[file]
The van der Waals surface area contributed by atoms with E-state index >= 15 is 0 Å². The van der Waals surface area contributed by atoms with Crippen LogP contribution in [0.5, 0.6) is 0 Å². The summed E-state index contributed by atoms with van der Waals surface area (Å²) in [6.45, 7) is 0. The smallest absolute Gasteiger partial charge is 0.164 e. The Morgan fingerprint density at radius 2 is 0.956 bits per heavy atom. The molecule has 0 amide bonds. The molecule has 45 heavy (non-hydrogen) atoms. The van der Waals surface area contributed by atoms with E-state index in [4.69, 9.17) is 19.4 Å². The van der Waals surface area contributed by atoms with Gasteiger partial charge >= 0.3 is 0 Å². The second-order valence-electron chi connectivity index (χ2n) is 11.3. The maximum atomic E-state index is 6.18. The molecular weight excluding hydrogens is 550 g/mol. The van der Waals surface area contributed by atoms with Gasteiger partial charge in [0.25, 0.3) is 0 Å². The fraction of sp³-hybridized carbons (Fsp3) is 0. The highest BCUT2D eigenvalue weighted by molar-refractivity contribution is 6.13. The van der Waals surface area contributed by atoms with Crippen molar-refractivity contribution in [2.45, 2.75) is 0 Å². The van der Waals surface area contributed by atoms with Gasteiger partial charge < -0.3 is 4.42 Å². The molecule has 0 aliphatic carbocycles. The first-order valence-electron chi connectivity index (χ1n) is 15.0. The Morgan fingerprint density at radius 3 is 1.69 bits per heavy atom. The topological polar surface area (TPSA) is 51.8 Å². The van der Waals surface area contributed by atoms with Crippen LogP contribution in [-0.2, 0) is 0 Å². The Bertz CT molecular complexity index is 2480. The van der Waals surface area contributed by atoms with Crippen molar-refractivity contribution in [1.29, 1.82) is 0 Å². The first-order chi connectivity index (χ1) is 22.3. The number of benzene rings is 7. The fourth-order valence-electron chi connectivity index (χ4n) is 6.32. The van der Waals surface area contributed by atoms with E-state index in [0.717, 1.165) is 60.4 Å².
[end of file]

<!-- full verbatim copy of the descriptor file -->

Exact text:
The van der Waals surface area contributed by atoms with E-state index >= 15 is 0 Å². The van der Waals surface area contributed by atoms with Crippen LogP contribution in [0.5, 0.6) is 0 Å². The summed E-state index contributed by atoms with van der Waals surface area (Å²) in [6.45, 7) is 0. The smallest absolute Gasteiger partial charge is 0.164 e. The Morgan fingerprint density at radius 2 is 0.956 bits per heavy atom. The molecule has 0 amide bonds. The molecule has 45 heavy (non-hydrogen) atoms. The van der Waals surface area contributed by atoms with E-state index in [4.69, 9.17) is 19.4 Å². The van der Waals surface area contributed by atoms with Gasteiger partial charge >= 0.3 is 0 Å². The second-order valence-electron chi connectivity index (χ2n) is 11.3. The maximum atomic E-state index is 6.18. The molecular weight excluding hydrogens is 550 g/mol. The van der Waals surface area contributed by atoms with Gasteiger partial charge in [0.25, 0.3) is 0 Å². The fraction of sp³-hybridized carbons (Fsp3) is 0. The highest BCUT2D eigenvalue weighted by molar-refractivity contribution is 6.13. The van der Waals surface area contributed by atoms with Crippen molar-refractivity contribution in [2.45, 2.75) is 0 Å². The van der Waals surface area contributed by atoms with Gasteiger partial charge < -0.3 is 4.42 Å². The molecule has 0 aliphatic carbocycles. The first-order valence-electron chi connectivity index (χ1n) is 15.0. The Morgan fingerprint density at radius 3 is 1.69 bits per heavy atom. The topological polar surface area (TPSA) is 51.8 Å². The van der Waals surface area contributed by atoms with Crippen LogP contribution in [-0.2, 0) is 0 Å². The Bertz CT molecular complexity index is 2480. The van der Waals surface area contributed by atoms with Crippen molar-refractivity contribution in [1.29, 1.82) is 0 Å². The first-order chi connectivity index (χ1) is 22.3. The number of benzene rings is 7. The fourth-order valence-electron chi connectivity index (χ4n) is 6.32. The van der Waals surface area contributed by atoms with E-state index in [0.717, 1.165) is 60.4 Å².